“Oooh.” I pick up the package, tug on the black bow, and open the lid of the cream-colored box.


On a BMW key chain.

The note says, “For Callie May. From your loving father.”

The formal tone is so Dad. Breaking into a smile, I throw my arms tightly around his neck and release an excited scream. “Is it outside?”

“Yes.” Dad pushes back from the counter, away from me, and straightens his tie. I'm bursting with anticipation, but I know rules are definitely coming. “Callie, this is for you to drive up to Chapel Hill this summer. It is not for cruising around with your friends; it is
for joyriding.” His voice is gruff.

I nod obediently. “Yes, sir.”

“One other thing: no one drives it but you.”

My father taught me to drive with military precision. I had to learn on a stick shift, and before I got my license, he required me to pass an exam of his own creation, which involved things like pulling my right front tire within one inch of a puddle ahead of me and parallel parking into a space that left me with less than half a foot around each bumper. It was way harder than the DMV's three-point turns and stop-on-red test.

I nod again, too excited to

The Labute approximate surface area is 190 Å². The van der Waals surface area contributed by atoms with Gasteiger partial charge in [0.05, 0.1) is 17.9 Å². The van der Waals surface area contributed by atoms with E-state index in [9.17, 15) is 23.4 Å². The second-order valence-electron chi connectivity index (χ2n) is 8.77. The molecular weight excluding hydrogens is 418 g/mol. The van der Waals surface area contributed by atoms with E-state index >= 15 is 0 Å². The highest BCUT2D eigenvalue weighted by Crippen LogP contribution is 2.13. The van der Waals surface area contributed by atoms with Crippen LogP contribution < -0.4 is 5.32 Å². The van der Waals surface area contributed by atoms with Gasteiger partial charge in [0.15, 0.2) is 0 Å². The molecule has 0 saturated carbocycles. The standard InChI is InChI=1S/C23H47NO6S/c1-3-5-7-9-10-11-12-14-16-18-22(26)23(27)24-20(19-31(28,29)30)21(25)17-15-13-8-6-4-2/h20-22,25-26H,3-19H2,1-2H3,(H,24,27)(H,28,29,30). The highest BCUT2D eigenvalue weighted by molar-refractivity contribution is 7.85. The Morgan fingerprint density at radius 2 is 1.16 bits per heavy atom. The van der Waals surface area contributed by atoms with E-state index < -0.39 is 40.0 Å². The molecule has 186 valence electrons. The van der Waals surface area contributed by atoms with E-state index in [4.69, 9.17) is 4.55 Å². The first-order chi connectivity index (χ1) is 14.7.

him right now. “Thank you, Daddy! Thank you, thank you, thank you!”

He gives me a quick pat on the shoulder before picking up his briefcase. “And don't let Carson talk you into burning any oregano or doing voodoo in the backseat—that new-car smell is half the joy of it.”

I jiggle the keys in my hand. “Do you have time for a spin?” I ask, knowing that he doesn't. He's always at work at exactly “0800 hours.”

But he surprises me this morning. “Just once around the block.”

I grin and run upstairs to get my shoes—the sneakers my dad insists I wear when driving, for safety.

In thirty seconds, we're out the door, and I'm eyeing the sleek silver two-door 3 Series convertible and running my hand appreciatively along the driver's side door. “Thank you,” I gush again. And I picture this scene in my head: a father and daughter, a new convertible just in time for her sixteenth summer. But there's a reason my father spoils me, and it's not because he's superwealthy or because I'm an entitled snob. It's because my mother's dead.